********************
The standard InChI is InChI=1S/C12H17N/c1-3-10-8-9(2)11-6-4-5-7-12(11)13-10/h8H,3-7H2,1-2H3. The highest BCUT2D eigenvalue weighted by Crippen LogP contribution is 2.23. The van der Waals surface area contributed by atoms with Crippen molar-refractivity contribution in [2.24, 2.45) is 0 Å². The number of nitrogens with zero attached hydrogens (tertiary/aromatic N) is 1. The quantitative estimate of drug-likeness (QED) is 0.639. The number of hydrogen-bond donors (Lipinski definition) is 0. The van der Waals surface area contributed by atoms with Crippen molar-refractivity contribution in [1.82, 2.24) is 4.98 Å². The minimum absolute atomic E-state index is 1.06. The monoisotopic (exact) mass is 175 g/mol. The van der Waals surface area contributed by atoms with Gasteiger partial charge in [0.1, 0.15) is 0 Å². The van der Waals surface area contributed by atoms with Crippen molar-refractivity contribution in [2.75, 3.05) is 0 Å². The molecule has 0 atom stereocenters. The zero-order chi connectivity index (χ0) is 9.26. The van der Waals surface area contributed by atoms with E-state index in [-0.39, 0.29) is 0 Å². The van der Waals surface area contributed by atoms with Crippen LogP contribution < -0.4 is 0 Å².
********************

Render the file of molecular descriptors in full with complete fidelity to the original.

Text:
The standard InChI is InChI=1S/C12H17N/c1-3-10-8-9(2)11-6-4-5-7-12(11)13-10/h8H,3-7H2,1-2H3. The highest BCUT2D eigenvalue weighted by Crippen LogP contribution is 2.23. The van der Waals surface area contributed by atoms with Crippen molar-refractivity contribution in [2.24, 2.45) is 0 Å². The number of nitrogens with zero attached hydrogens (tertiary/aromatic N) is 1. The quantitative estimate of drug-likeness (QED) is 0.639. The number of hydrogen-bond donors (Lipinski definition) is 0. The van der Waals surface area contributed by atoms with Crippen molar-refractivity contribution in [1.82, 2.24) is 4.98 Å². The minimum absolute atomic E-state index is 1.06. The monoisotopic (exact) mass is 175 g/mol. The van der Waals surface area contributed by atoms with Gasteiger partial charge in [0.1, 0.15) is 0 Å². The van der Waals surface area contributed by atoms with Crippen molar-refractivity contribution in [2.75, 3.05) is 0 Å². The molecule has 0 atom stereocenters. The zero-order chi connectivity index (χ0) is 9.26. The van der Waals surface area contributed by atoms with E-state index in [-0.39, 0.29) is 0 Å². The van der Waals surface area contributed by atoms with Crippen LogP contribution < -0.4 is 0 Å².